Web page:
On November 29, 2016, Ohr attempts to arrange a meeting between Strzok, Page, himself, and Deputy Assistant Attorney General (Criminal Division) Bruce Swartz.

Ohr writes to Strzok and Page under the subject Meeting with Bruce Swartz: “Thanks again for taking the time to chat today. As I mentioned, I would like to set up a short meeting for us with Bruce Swartz. Would next Monday at 5:30 p.m. work? Also, is there any chance you guys could come over to our building?”

Page responds: “Unfortunately, Pete is briefing HPSCI [House Permanent Select Committee on Intelligence] from 5-6:30 on Monday. Just about any other time that day would work. And we’re happy to come to you (especially because Bruce S. always has good snacks…)” [smile emoticon]

Ohr responds to Page: “No problem – is 6:30 (or later) that day too late? Otherwise we may be into the next week. I will ensure the snacks are up to snuff!”

Page writes to Ohr at 5:46 p.m.: “Unfortunately, it is. Have a flight later that night. Sorry about that.”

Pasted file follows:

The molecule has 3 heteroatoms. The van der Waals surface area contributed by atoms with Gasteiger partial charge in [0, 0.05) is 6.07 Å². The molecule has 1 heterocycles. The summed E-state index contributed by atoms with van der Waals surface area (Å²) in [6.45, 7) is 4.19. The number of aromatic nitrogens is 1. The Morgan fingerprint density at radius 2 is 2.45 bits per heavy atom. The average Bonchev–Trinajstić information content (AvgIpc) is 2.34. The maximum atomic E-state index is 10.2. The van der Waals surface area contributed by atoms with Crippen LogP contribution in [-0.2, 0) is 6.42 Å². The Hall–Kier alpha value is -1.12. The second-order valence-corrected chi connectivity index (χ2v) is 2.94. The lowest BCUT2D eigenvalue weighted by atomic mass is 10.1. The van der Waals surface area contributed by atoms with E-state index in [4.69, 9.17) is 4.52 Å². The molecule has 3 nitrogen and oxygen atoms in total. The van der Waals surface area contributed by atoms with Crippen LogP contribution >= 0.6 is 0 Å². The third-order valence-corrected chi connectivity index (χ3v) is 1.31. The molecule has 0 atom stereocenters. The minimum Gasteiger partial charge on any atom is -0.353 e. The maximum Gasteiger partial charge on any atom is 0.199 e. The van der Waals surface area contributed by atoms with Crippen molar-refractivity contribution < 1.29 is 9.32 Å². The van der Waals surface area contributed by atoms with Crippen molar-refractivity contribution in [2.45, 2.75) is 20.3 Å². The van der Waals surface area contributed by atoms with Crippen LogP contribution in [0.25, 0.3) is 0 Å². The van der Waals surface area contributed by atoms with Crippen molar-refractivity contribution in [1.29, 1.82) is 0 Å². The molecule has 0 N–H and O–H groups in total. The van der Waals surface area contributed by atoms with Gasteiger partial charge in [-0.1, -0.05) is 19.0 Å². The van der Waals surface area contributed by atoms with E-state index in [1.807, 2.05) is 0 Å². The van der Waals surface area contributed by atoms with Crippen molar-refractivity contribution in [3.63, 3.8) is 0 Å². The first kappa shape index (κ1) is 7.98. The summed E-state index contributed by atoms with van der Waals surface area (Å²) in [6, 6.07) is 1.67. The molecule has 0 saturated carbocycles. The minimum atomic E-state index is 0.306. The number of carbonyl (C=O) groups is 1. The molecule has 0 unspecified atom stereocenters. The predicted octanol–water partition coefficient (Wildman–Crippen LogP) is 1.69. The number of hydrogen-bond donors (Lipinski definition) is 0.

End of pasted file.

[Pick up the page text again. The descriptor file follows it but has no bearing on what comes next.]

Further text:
Ohr responds at 6:32 p.m.: “Got it. I’ll find a few dates/times for the week after and shoot them to you.”

A meeting with importance classified as “high” is scheduled for December 5, 2016. Strzok, Ohr and Swartz are scheduled to meet from 5:30 to 6 p.m. at Sensitive Compartmented Information Facility (SCIF) 2213, and later is canceled.

On January 4, 2017, a Financial Crimes Enforcement Network (FinCEN) official in the Office of Special Measures [a unit within FinCEN set up to sanction foreign and domestic financial institutions] forwards to Ohr an unclassified but fully redacted FinCEN document, which Ohr then forwards to Strzok on February 1, 2017.